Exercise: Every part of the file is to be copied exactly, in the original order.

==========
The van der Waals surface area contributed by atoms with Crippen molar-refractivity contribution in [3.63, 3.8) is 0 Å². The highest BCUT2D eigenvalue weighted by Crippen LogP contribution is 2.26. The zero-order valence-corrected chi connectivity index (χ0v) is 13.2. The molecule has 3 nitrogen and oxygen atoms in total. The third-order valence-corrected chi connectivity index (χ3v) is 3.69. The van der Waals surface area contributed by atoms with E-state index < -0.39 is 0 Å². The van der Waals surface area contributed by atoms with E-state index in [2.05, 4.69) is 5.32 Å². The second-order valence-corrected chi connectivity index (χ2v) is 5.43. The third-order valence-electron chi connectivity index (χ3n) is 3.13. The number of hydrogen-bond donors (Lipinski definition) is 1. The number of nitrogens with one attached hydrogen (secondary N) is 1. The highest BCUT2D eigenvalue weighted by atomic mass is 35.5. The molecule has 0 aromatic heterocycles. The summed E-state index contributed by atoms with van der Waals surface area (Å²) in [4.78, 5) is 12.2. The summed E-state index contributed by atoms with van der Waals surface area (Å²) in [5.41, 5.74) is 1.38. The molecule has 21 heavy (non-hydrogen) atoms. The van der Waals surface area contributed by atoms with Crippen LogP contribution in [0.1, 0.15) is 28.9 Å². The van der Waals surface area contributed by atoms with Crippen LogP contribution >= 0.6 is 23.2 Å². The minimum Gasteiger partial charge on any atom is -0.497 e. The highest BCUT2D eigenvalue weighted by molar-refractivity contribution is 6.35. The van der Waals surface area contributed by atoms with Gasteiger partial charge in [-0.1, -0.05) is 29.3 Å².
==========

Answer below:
The van der Waals surface area contributed by atoms with Crippen molar-refractivity contribution in [3.63, 3.8) is 0 Å². The highest BCUT2D eigenvalue weighted by Crippen LogP contribution is 2.26. The zero-order valence-corrected chi connectivity index (χ0v) is 13.2. The molecule has 3 nitrogen and oxygen atoms in total. The third-order valence-corrected chi connectivity index (χ3v) is 3.69. The van der Waals surface area contributed by atoms with E-state index < -0.39 is 0 Å². The van der Waals surface area contributed by atoms with E-state index in [2.05, 4.69) is 5.32 Å². The second-order valence-corrected chi connectivity index (χ2v) is 5.43. The third-order valence-electron chi connectivity index (χ3n) is 3.13. The number of hydrogen-bond donors (Lipinski definition) is 1. The number of nitrogens with one attached hydrogen (secondary N) is 1. The highest BCUT2D eigenvalue weighted by atomic mass is 35.5. The molecule has 0 aromatic heterocycles. The summed E-state index contributed by atoms with van der Waals surface area (Å²) in [4.78, 5) is 12.2. The summed E-state index contributed by atoms with van der Waals surface area (Å²) in [5.41, 5.74) is 1.38. The molecule has 21 heavy (non-hydrogen) atoms. The van der Waals surface area contributed by atoms with Crippen LogP contribution in [0.1, 0.15) is 28.9 Å². The van der Waals surface area contributed by atoms with Crippen LogP contribution >= 0.6 is 23.2 Å². The minimum Gasteiger partial charge on any atom is -0.497 e. The highest BCUT2D eigenvalue weighted by molar-refractivity contribution is 6.35. The van der Waals surface area contributed by atoms with Gasteiger partial charge in [-0.1, -0.05) is 29.3 Å².